Archive for Jimmy Hanley

One Fell Scoop

Posted in FILM with tags , , , , , , , , on October 14, 2015 by dcairns


ROOM TO LET (1950) is a rather staid early Hammer film — despite the involvement of John Gilling on screenplay (adapting a Margery Allingham TV radio play), Jimmy Sangster as AD, and grue by makeup splasher Phil Leakey (aptly so named), and a plot loosely derived from THE LODGER, it’s tepid stuff. It’s framed by an after dinner pass-the-port conversation in which the details of an ancient murder are hashed out, and then we get the flashback which sets up Valentine Dyall as Dr. Fell, who moves in as roomer to a widow and daughter and begins to terrorize them. It begins to emerge that he’s really Jack the Ripper, escaped from a torched madhouse, and planning to recommence his reign of terror on the anniversary of his last kill.

All of which would be great fun if it were delivered with appropriate gusto. Dyall is sepulchral enough, God knows, though he apparently never read the script, only his own lines — when the heroic reporter describes Fell’s strange mannerism of drawing in a breath like a hiss after each sentence, we’re like, Huh? He doesn’t do that. Director Godfrey Grayson ought presumably to have alerted his star to a little thing like that, but apparently preferred the quiet life.

I like this dissolve from Dyall to fireworks though, courtesy of stalwart Hammer editor James Needs ~


I do not like thee, Dr. Fell

The reason why I cannot tell

But this I know and know full well

I do not like thee, Dr. Fell.

The poem, attributed to Tom Brown, is quoted, and clearly ties in with the work of John Dixon Dickson Carr, master of the locked room mystery, whose most celebrated sleuth was Dr. Gideon Fell, his personality modeled on G.K. Chesterton, another enthusiast of vacuum-sealed puzzles…

The boy reporter at the centre of this is played by Jimmy Hanley, former child star, radio regular and mostly known for comedy. I didn’t realize until recently that he was also father of Jenny Hanley, who memorably got her bum out for Hammer in SCARS OF DRACULA. Richard Lester told me he cast her in a series of his “caroselli” commercials in the seventies, and described her as “you know, Jimmy Hanley’s daughter.” Of course, I knew far better idea who she was than I did her celebrated father.


Also present in the cast is a major figure from another branch of British screen history — Carry On star Charles Hawtrey, camp stick-figure schoolboy, here (mis)cast as the surprisingly butch-sounding “Mike Atkinson.” I always like seeing Hawtrey mistakenly cast in serious films. This one showed up not only the limits of his range, which is narrow but extremely DEEP — camp stick-figure schoolboy is written all the way through him like the lettering in Blackpool rock — but also his lack of anything you might normally consider acting ability. He just stands there and waits for his next line, or an occasional comic reaction. You can tell he’s not listening to anyone else, and why should he? He’s so much better than all this, or different anyway.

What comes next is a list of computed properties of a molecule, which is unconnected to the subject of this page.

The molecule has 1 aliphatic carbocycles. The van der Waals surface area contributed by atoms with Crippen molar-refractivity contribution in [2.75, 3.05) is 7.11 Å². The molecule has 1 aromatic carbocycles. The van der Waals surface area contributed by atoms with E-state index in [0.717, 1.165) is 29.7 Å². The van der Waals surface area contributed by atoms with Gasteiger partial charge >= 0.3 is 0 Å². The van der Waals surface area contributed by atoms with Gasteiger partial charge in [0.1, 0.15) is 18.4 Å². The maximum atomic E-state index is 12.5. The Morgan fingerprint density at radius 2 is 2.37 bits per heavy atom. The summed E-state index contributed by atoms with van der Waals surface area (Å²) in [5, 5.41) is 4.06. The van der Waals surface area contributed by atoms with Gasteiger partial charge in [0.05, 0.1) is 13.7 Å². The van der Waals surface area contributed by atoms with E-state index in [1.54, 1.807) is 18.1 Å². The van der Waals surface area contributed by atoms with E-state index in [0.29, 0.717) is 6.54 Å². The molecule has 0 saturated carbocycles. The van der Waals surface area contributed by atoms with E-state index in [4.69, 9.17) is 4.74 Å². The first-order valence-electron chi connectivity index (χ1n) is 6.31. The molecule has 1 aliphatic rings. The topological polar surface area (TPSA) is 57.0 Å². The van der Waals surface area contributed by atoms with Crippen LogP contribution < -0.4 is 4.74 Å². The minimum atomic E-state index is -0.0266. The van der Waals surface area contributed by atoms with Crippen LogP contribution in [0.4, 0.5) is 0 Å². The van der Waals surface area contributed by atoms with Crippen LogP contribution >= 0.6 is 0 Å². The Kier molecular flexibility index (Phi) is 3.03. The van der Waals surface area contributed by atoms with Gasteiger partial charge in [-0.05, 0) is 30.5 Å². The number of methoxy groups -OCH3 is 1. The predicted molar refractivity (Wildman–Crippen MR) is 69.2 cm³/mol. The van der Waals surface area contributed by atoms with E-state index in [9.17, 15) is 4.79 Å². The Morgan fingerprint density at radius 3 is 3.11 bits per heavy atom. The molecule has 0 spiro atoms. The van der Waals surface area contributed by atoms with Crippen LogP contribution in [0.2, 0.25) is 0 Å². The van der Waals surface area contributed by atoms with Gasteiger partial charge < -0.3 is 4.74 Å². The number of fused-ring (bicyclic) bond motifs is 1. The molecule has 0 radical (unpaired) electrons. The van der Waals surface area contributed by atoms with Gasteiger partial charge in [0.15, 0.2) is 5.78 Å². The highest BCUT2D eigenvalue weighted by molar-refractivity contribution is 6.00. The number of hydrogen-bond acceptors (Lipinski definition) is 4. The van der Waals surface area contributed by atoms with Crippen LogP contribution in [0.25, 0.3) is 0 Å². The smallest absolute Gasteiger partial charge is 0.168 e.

The locked room mystery part of this one is maybe its best feature — it requires a slight cheat, but it’s one that’s fully justified in narrative terms. Difficult to explain without spoilers. Ssss.

Rear Projection

Posted in FILM with tags , , , , , , , , , , , , , , , , , , , , , on June 24, 2008 by dcairns

As actor-writer Mark Gatiss points out in the recently-aired BBC documentary on the British B-movie, Truly Madly Cheaply (written by Matthew Sweet), Jimmy Hanley (screen right) has a rather unusual physique:

What is going on with his arse? And is that acceptable for a leading man?

British cinema seems to always have had a strange tendency to cast physically strange or ill-suited people. Sometimes that’s commendable. I don’t know if a scar-faced man like Basil Radford would have been a comedy star in America, but he was very popular in the U.K., especially paired with Naunton Wayne (see THE LADY VANISHES, DEAD OF NIGHT). And he still got to do dramatic roles as well. His performance in WHISKEY GALORE! is perfectly balanced between the two.

At other times, one simply wonders what anybody was thinking. In what crazy world could John Gielgud be an action hero, as Hitchcock requires him to be in THE SECRET AGENT? Is Hugh McDermott really the kind of man we want to gaze upon in enlarged form, under any circumstances? Has Hugh Williams, capable actor though he is, got what it takes (Hollywood thought enough of him to try him out, so it wasn’t just us)? Character stars like Margaret Rutherford and Alistair Sim are quite understandable, and have their equivalents everywhere (not exact equivalents, of course — they are UNIQUE) but how to explain Roger Livesey as a leading man? I love him dearly, and I thank the Lord he played the lead in COLONEL BLIMP in place of Olivier, but still, he’s not classically handsome, you’ll admit.

Even in more recent years, British films have provoked shudders by parading the scandalous kissers of Om Puri (a sort of cauliflower carved into humanoid form), Brendan Gleason (an exploding cloud of meat) and Kathy Burke (sodden troll). They’re all brilliant actors and I rejoice in our apparent acceptance of their physiognomic truancy, but what does this say about us as a nation?

I guess we prefer our actors a little unconventional. I’d rather see Samantha Morton (a china plate that looks at you) than some kind of Kate Bosworth hologram anyday. Character is good. Michael Caine is just as welcome looking kind of like a turkey, as he does today, as he was when he looked like an earthbound angel. My plan to have Keira Knightley hollowed out and operated from within by a miniaturized Bronagh Gallagher with a joystick may not be scientifically feasible — yet — but at least we can still enjoy the bloated, mangled or misshapen countenances of some of the best actors in the world.


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